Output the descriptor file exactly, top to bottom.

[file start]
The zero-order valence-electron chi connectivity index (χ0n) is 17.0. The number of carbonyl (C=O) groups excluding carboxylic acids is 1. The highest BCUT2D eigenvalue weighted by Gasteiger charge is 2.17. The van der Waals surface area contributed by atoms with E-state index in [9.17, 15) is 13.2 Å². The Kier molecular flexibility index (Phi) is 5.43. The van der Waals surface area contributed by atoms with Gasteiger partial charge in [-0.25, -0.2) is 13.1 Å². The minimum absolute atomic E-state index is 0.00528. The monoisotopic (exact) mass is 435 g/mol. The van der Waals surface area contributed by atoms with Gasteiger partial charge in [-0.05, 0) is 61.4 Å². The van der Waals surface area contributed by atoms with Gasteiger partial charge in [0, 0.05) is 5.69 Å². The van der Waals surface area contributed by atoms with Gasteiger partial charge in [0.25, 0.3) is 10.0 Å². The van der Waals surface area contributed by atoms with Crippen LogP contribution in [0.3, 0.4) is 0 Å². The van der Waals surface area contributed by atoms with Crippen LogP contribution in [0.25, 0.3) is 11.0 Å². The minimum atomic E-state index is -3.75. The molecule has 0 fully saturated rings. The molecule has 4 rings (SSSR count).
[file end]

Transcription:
The zero-order valence-electron chi connectivity index (χ0n) is 17.0. The number of carbonyl (C=O) groups excluding carboxylic acids is 1. The highest BCUT2D eigenvalue weighted by Gasteiger charge is 2.17. The van der Waals surface area contributed by atoms with E-state index in [9.17, 15) is 13.2 Å². The Kier molecular flexibility index (Phi) is 5.43. The van der Waals surface area contributed by atoms with Gasteiger partial charge in [-0.25, -0.2) is 13.1 Å². The minimum absolute atomic E-state index is 0.00528. The monoisotopic (exact) mass is 435 g/mol. The van der Waals surface area contributed by atoms with Gasteiger partial charge in [-0.05, 0) is 61.4 Å². The van der Waals surface area contributed by atoms with Gasteiger partial charge in [0, 0.05) is 5.69 Å². The van der Waals surface area contributed by atoms with Gasteiger partial charge in [0.25, 0.3) is 10.0 Å². The van der Waals surface area contributed by atoms with Crippen LogP contribution in [0.3, 0.4) is 0 Å². The van der Waals surface area contributed by atoms with Crippen LogP contribution in [0.25, 0.3) is 11.0 Å². The minimum atomic E-state index is -3.75. The molecule has 0 fully saturated rings. The molecule has 4 rings (SSSR count).